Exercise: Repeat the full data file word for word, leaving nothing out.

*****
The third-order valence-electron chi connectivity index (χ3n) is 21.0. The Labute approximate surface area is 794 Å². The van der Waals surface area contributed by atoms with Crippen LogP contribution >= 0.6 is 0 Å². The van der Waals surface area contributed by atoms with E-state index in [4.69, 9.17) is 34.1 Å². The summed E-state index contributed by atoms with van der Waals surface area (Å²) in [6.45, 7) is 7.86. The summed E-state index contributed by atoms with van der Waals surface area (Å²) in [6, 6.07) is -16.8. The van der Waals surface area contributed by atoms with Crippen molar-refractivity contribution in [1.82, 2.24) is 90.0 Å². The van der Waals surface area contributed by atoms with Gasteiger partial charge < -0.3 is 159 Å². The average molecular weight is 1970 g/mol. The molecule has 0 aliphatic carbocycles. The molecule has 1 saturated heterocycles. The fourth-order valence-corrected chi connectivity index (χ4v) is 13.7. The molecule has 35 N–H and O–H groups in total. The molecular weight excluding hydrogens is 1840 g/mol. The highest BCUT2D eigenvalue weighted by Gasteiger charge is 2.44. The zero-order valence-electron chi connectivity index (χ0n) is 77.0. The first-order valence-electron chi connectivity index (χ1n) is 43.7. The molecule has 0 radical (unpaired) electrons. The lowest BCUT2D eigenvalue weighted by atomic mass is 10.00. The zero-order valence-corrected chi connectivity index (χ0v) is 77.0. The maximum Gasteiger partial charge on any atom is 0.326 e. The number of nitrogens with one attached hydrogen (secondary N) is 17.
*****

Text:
The third-order valence-electron chi connectivity index (χ3n) is 21.0. The Labute approximate surface area is 794 Å². The van der Waals surface area contributed by atoms with Crippen LogP contribution >= 0.6 is 0 Å². The van der Waals surface area contributed by atoms with E-state index in [4.69, 9.17) is 34.1 Å². The summed E-state index contributed by atoms with van der Waals surface area (Å²) in [6.45, 7) is 7.86. The summed E-state index contributed by atoms with van der Waals surface area (Å²) in [6, 6.07) is -16.8. The van der Waals surface area contributed by atoms with Crippen molar-refractivity contribution in [1.82, 2.24) is 90.0 Å². The van der Waals surface area contributed by atoms with Gasteiger partial charge < -0.3 is 159 Å². The average molecular weight is 1970 g/mol. The molecule has 0 aliphatic carbocycles. The molecule has 1 saturated heterocycles. The fourth-order valence-corrected chi connectivity index (χ4v) is 13.7. The molecule has 35 N–H and O–H groups in total. The molecular weight excluding hydrogens is 1840 g/mol. The highest BCUT2D eigenvalue weighted by Gasteiger charge is 2.44. The zero-order valence-electron chi connectivity index (χ0n) is 77.0. The first-order valence-electron chi connectivity index (χ1n) is 43.7. The molecule has 0 radical (unpaired) electrons. The lowest BCUT2D eigenvalue weighted by atomic mass is 10.00. The zero-order valence-corrected chi connectivity index (χ0v) is 77.0. The maximum Gasteiger partial charge on any atom is 0.326 e. The number of nitrogens with one attached hydrogen (secondary N) is 17.